I’d seen the sign for Cherry, Arizona, off of Highway 169 countless times but was always coming or going somewhere else with no time to spare. I did some quick research, plotted a few routes, and set out on Day 3 to explore the ghost town and the surrounding area. A small residential area remains, with folks that are still friendly to strangers, though it is clear they prefer to keep to themselves. Cherry Creek Road is a beautiful scenic drive that pops out on State Route 260, with Verde Valley and views of Sedona’s red rocks an ever-present feast for the eyes. Grief Hill, an old wagon trail, is the perfect place to stretch your legs at the end of the route. If you backtrack through Cherry, there is a trail to Jerome, Arizona, beginning on Federal Mine Road, which then hooks up to a series of forest roads of moderate challenge.
The scenic Cherry Creek Road affords sweeping views and vistas at every turn.
Grand Falls, aka Chocolate Falls, has been a popular destination this summer due to the heavy rains. Located on the Navajo Reservation near Leupp, at 181 feet tall, they are taller than Niagara Falls, with muddy brown waters fed by the Colorado River. They only appear for a short period in spring after snowmelt and, typically, in a shorter window during monsoon. It needs to be in the thousands (discharge of cubic feet per second) to be going full force, but at least 200 CFS to run at all. It changes daily and is somewhat fickle. On Day 4, we caught them on a low day, between 200-300 CFS, making the flavor of the day much more vanilla than chocolate. Nonetheless, after 10 miles of rough washboard, a hike down into the canyon was a suitable reward, standing under the cascading falls—an impossibility when going strong.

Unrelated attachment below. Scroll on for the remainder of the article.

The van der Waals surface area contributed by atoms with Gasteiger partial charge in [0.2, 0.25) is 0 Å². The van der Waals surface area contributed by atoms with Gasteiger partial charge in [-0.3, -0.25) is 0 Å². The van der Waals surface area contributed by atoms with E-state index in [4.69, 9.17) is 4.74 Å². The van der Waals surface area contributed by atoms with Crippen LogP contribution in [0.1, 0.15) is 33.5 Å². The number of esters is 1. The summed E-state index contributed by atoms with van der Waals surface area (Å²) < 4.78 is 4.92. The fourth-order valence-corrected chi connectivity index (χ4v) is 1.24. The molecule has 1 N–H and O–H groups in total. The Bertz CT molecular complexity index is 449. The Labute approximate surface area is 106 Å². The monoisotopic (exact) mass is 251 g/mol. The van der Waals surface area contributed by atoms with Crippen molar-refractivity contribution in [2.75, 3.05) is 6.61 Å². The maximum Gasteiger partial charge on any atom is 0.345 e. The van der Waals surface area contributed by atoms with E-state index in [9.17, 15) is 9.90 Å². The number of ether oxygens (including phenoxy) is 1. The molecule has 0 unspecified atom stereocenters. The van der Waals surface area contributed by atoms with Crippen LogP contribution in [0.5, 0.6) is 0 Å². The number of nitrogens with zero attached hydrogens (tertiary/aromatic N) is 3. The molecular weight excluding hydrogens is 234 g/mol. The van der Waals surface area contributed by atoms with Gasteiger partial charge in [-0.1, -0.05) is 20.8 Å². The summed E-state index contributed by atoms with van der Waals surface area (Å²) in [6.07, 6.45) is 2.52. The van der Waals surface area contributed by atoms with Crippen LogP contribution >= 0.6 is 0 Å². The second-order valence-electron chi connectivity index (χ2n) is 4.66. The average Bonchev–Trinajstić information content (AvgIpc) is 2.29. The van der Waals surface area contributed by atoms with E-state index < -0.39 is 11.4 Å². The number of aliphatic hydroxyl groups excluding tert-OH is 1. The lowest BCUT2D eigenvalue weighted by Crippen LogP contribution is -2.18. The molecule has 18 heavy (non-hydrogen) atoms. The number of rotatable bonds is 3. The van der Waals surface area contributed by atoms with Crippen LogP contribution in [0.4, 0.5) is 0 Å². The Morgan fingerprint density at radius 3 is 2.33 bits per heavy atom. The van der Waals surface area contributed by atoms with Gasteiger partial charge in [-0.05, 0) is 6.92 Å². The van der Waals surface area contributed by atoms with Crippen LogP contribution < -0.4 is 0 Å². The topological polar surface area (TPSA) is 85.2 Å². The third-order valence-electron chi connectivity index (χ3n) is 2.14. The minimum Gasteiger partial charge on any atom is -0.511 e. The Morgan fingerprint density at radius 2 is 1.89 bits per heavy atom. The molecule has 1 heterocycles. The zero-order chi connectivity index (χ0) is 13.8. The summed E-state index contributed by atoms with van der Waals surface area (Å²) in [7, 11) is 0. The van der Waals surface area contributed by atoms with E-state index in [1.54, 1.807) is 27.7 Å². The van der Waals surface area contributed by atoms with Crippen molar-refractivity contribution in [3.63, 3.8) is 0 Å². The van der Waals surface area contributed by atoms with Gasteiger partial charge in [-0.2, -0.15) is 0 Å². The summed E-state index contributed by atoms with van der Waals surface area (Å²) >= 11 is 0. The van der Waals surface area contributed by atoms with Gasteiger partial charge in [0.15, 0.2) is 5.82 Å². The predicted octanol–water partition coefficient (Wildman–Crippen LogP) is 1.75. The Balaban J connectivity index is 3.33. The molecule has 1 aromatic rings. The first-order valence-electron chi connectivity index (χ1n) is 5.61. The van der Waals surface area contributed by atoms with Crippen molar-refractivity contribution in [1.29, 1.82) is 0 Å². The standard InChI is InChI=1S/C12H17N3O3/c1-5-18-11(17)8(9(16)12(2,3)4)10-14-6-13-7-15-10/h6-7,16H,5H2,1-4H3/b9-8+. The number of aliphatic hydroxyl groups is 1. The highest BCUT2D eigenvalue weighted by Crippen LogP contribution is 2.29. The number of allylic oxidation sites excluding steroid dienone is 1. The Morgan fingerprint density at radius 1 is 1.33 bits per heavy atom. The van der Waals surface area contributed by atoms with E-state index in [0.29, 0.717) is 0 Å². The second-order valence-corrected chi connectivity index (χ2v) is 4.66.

The Grand Falls are a gorgeous spot near Leupp, Arizona, even on “vanilla” days. Bottom two photos by James Llerin
Day 5 found me on more familiar territory, meandering through trails around Wolf Creek, visiting a much smaller-scale waterfall closer to home. I then took the old Senator Highway Road (named for the Senator Mine) halfway to Crown King through the ponderosa pine. The popular trail was rutted out a bit more than usual, again, due to the rain, which seemed to attract more visitors. I was happy with my halfway point and hightailed it back to Prescott, thunder clouds again looming on the horizon.
Left: Monsoon season has ensured flowing water this season at Wolf Creek Falls.
Right: The old Senator Highway Road, en route to Crown King.
No relationship is perfect. Today, my 5-foot, 3-inch frame still struggles when “hopping in” the Bronco. The seal of the hardtop is not airtight, which resulted in significant wind noise (whistling) at speeds as low as 35 mph if the crosswind was just right. At 60-70 mph, a friend remarked that it is “tea time” all the time in the Bronco. I found the touch screen to be often hot to the touch, enough so to start checking for problems on the panel (there were none).